President Donald Trump may have been too quick to condemn London Mayor Sadiq Khan and perhaps to misunderstand his remark after the attack, “no reason to be alarmed”, and his suggestion there were more important things to worry about. But Trump’s remark did not deserve a response such as that from CNN’s Reza Aslan that Trump’s renewal of call for a travel ban was a “piece of s…” and that the President was an embarrassment to the U.S. and to humankind.

The truth is otherwise. One does not have to be in accordance with Trump’s tweets to acknowledge certain facts. The Islamist terrorists, a minority of the Muslims in the world, are extremists who are an embarrassment to their own religion and to humankind, and are believers and activists in favor of creating a way of life incompatible with Western democracy. They reject systems based on the rule of secular law, and advocate Islamist rule to be established by jihad, holy war, and terrorism.

Meaningful action is essential. It is well meaning for citizens to proclaim, “we are defiant” or we “stand united,” and, after the Manchester murders on May 22, to carry a bag with a bee, the symbol of Manchester. Equally, vigils and moments of silence are appreciated.  Yet, the real need is for further controls to promote security. Inevitably, that brings up the question of control of speech and action, always a controversial matter in democratic societies. The first issue is to ascertain if Western democracies have been too tolerant of extreme views that call for their destruction, and the degree to which they should go to defeat extreme Islamist ideology. How extreme should the Western response be?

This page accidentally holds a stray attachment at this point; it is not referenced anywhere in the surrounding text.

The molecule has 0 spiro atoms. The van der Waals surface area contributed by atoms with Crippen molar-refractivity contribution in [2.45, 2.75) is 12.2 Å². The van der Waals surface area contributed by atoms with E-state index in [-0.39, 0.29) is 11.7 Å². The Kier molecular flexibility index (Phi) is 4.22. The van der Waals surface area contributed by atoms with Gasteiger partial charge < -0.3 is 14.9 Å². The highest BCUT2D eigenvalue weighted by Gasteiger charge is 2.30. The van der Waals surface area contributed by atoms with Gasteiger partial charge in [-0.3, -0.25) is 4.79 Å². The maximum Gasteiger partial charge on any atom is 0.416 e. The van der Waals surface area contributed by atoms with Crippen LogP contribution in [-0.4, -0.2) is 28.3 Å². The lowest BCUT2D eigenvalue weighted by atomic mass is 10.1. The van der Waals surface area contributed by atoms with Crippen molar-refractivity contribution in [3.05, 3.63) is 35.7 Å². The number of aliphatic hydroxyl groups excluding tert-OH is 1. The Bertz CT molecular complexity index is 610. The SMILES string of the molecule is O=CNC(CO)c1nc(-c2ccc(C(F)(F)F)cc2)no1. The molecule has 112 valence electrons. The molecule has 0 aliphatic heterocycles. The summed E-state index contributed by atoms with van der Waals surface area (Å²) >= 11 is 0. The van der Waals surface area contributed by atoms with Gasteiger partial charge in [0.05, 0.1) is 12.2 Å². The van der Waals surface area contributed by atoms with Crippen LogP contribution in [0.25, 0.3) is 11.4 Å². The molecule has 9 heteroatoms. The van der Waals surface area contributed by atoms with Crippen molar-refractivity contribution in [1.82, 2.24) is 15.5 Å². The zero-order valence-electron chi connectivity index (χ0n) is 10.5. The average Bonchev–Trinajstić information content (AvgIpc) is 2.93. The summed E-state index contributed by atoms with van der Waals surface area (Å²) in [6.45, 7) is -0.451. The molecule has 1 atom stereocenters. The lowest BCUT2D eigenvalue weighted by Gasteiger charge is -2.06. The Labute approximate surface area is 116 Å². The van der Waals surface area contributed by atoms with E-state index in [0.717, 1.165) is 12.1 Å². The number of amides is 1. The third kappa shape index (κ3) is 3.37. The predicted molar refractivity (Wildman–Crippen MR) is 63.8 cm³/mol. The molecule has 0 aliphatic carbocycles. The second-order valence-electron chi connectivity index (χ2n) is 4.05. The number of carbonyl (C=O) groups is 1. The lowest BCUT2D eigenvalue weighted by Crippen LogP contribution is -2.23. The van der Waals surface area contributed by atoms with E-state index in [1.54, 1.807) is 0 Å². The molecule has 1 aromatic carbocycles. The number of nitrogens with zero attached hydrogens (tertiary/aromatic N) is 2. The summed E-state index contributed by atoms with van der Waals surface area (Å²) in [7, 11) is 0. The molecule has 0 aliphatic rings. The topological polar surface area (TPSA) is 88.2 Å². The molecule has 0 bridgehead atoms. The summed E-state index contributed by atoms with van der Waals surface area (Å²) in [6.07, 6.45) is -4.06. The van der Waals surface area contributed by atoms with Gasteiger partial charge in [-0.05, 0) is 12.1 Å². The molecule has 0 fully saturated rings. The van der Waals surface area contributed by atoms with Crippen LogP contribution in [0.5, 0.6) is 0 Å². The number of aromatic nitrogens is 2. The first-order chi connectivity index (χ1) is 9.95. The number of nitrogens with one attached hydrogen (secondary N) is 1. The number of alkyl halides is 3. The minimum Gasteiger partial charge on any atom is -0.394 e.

This raises a number of questions. Western leaders should consider certain options. First, there should be greater emphasis on and popular awareness of the evil nature and danger of Islamist ideology. Actions might include closing Islamic only schools, and investigating the behavior of mosques, and radicalization in them.

Much use is now being made by Islamists of social networks. Is it time for Internet companies to regulate cyberspace and to eliminate extreme expressions and messages on line? “Safe space” on the networks for proposals and plans for terrorist attacks should be ended. Is present software capable of doing this?

More drastically, a number of actions may be helpful. Should a country like Britain round up and imprison all those, currently 3,000, on the country’s terror watch list? Indeed, Scotland Yard suggested this after the 7/7 attacks, the events in July 2005 when four British Muslim suicide bombers killed 52 people when assaulting London’s transport network. Security officials cannot cope with the number of potential killers who should be removed from the streets. In any case, there should be tougher sentences for terrorist offenders.